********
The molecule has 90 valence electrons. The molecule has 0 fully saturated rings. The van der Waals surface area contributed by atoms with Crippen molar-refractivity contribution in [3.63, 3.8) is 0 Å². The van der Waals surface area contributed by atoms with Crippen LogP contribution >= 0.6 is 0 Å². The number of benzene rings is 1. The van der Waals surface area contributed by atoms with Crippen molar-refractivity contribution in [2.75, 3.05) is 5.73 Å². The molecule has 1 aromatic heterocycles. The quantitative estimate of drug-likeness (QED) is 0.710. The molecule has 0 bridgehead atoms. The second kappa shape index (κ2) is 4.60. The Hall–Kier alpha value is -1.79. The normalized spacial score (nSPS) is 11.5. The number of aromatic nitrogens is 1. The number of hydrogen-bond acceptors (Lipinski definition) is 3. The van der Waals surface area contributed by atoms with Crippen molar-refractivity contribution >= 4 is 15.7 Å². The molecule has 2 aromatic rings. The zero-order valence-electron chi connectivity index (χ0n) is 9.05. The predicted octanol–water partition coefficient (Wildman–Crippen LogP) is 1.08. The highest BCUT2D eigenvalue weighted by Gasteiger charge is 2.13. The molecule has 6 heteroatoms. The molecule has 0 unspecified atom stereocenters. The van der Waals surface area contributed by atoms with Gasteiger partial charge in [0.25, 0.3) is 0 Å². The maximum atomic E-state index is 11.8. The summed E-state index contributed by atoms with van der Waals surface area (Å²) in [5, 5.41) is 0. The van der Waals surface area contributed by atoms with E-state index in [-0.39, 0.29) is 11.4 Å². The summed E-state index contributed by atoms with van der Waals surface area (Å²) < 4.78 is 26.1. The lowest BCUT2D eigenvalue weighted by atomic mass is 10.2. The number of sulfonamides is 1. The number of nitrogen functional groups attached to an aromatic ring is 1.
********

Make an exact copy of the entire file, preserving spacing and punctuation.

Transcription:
The molecule has 90 valence electrons. The molecule has 0 fully saturated rings. The van der Waals surface area contributed by atoms with Crippen molar-refractivity contribution in [3.63, 3.8) is 0 Å². The van der Waals surface area contributed by atoms with Crippen LogP contribution >= 0.6 is 0 Å². The number of benzene rings is 1. The van der Waals surface area contributed by atoms with Crippen molar-refractivity contribution in [2.75, 3.05) is 5.73 Å². The molecule has 1 aromatic heterocycles. The quantitative estimate of drug-likeness (QED) is 0.710. The molecule has 0 bridgehead atoms. The second kappa shape index (κ2) is 4.60. The Hall–Kier alpha value is -1.79. The normalized spacial score (nSPS) is 11.5. The number of aromatic nitrogens is 1. The number of hydrogen-bond acceptors (Lipinski definition) is 3. The van der Waals surface area contributed by atoms with Crippen molar-refractivity contribution >= 4 is 15.7 Å². The molecule has 2 aromatic rings. The zero-order valence-electron chi connectivity index (χ0n) is 9.05. The predicted octanol–water partition coefficient (Wildman–Crippen LogP) is 1.08. The highest BCUT2D eigenvalue weighted by Gasteiger charge is 2.13. The molecule has 6 heteroatoms. The molecule has 0 unspecified atom stereocenters. The van der Waals surface area contributed by atoms with Gasteiger partial charge in [0.25, 0.3) is 0 Å². The maximum atomic E-state index is 11.8. The summed E-state index contributed by atoms with van der Waals surface area (Å²) in [5, 5.41) is 0. The van der Waals surface area contributed by atoms with E-state index in [-0.39, 0.29) is 11.4 Å². The summed E-state index contributed by atoms with van der Waals surface area (Å²) < 4.78 is 26.1. The lowest BCUT2D eigenvalue weighted by atomic mass is 10.2. The number of sulfonamides is 1. The number of nitrogen functional groups attached to an aromatic ring is 1.